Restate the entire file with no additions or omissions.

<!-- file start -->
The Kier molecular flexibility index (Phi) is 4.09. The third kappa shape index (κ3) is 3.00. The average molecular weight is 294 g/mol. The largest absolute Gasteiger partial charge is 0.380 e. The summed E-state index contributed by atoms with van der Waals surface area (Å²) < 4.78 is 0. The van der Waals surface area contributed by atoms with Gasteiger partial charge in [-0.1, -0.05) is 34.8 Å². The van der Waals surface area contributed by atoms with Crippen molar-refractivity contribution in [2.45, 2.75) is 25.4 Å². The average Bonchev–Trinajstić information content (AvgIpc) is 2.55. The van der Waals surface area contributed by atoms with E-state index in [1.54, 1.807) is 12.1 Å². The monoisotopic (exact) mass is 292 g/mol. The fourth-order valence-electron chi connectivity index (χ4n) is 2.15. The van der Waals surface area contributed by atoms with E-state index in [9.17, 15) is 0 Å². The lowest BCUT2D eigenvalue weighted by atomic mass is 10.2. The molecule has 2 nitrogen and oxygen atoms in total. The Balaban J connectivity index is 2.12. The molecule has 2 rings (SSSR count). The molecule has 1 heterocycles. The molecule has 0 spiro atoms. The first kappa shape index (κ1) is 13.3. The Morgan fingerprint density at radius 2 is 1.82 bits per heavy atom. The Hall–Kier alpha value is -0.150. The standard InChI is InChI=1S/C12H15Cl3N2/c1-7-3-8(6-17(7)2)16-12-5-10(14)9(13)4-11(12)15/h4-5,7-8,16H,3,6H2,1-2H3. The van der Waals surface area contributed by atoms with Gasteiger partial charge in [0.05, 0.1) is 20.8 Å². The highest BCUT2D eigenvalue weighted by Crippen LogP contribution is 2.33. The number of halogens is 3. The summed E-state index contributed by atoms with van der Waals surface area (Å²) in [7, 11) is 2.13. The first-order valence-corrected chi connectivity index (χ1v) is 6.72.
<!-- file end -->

The Kier molecular flexibility index (Phi) is 4.09. The third kappa shape index (κ3) is 3.00. The average molecular weight is 294 g/mol. The largest absolute Gasteiger partial charge is 0.380 e. The summed E-state index contributed by atoms with van der Waals surface area (Å²) < 4.78 is 0. The van der Waals surface area contributed by atoms with Gasteiger partial charge in [-0.1, -0.05) is 34.8 Å². The van der Waals surface area contributed by atoms with Crippen molar-refractivity contribution in [2.45, 2.75) is 25.4 Å². The average Bonchev–Trinajstić information content (AvgIpc) is 2.55. The van der Waals surface area contributed by atoms with E-state index in [1.54, 1.807) is 12.1 Å². The monoisotopic (exact) mass is 292 g/mol. The fourth-order valence-electron chi connectivity index (χ4n) is 2.15. The van der Waals surface area contributed by atoms with E-state index in [9.17, 15) is 0 Å². The lowest BCUT2D eigenvalue weighted by atomic mass is 10.2. The molecule has 2 nitrogen and oxygen atoms in total. The Balaban J connectivity index is 2.12. The molecule has 2 rings (SSSR count). The molecule has 1 heterocycles. The molecule has 0 spiro atoms. The first kappa shape index (κ1) is 13.3. The Morgan fingerprint density at radius 2 is 1.82 bits per heavy atom. The Hall–Kier alpha value is -0.150. The standard InChI is InChI=1S/C12H15Cl3N2/c1-7-3-8(6-17(7)2)16-12-5-10(14)9(13)4-11(12)15/h4-5,7-8,16H,3,6H2,1-2H3. The van der Waals surface area contributed by atoms with Gasteiger partial charge in [0.05, 0.1) is 20.8 Å². The highest BCUT2D eigenvalue weighted by Crippen LogP contribution is 2.33. The number of halogens is 3. The summed E-state index contributed by atoms with van der Waals surface area (Å²) in [7, 11) is 2.13. The first-order valence-corrected chi connectivity index (χ1v) is 6.72.